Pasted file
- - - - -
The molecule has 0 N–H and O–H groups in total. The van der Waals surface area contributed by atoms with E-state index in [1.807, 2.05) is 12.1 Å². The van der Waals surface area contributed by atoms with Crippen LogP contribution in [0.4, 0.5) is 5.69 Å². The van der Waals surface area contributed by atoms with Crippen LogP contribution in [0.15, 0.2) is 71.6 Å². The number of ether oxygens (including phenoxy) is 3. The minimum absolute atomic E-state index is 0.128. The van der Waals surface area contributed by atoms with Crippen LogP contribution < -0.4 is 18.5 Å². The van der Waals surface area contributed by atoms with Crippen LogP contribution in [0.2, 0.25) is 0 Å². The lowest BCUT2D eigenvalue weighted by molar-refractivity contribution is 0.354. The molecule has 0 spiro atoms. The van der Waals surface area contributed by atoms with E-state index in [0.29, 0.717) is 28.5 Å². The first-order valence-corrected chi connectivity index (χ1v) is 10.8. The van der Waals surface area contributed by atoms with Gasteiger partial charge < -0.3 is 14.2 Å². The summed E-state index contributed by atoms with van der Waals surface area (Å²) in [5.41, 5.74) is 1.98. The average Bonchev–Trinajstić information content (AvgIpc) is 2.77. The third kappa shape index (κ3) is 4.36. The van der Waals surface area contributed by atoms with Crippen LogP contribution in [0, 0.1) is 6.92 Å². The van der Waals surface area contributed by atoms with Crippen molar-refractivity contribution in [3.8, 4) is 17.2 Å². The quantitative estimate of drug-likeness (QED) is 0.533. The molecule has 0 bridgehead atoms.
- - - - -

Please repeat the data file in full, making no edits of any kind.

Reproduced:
The molecule has 0 N–H and O–H groups in total. The van der Waals surface area contributed by atoms with E-state index in [1.807, 2.05) is 12.1 Å². The van der Waals surface area contributed by atoms with Crippen LogP contribution in [0.4, 0.5) is 5.69 Å². The van der Waals surface area contributed by atoms with Crippen LogP contribution in [0.15, 0.2) is 71.6 Å². The number of ether oxygens (including phenoxy) is 3. The minimum absolute atomic E-state index is 0.128. The van der Waals surface area contributed by atoms with Crippen LogP contribution < -0.4 is 18.5 Å². The van der Waals surface area contributed by atoms with Crippen LogP contribution in [0.2, 0.25) is 0 Å². The lowest BCUT2D eigenvalue weighted by molar-refractivity contribution is 0.354. The molecule has 0 spiro atoms. The van der Waals surface area contributed by atoms with E-state index in [0.29, 0.717) is 28.5 Å². The first-order valence-corrected chi connectivity index (χ1v) is 10.8. The van der Waals surface area contributed by atoms with Gasteiger partial charge < -0.3 is 14.2 Å². The summed E-state index contributed by atoms with van der Waals surface area (Å²) in [5.41, 5.74) is 1.98. The average Bonchev–Trinajstić information content (AvgIpc) is 2.77. The third kappa shape index (κ3) is 4.36. The van der Waals surface area contributed by atoms with Crippen LogP contribution in [0, 0.1) is 6.92 Å². The van der Waals surface area contributed by atoms with Crippen molar-refractivity contribution in [3.8, 4) is 17.2 Å². The quantitative estimate of drug-likeness (QED) is 0.533. The molecule has 0 bridgehead atoms.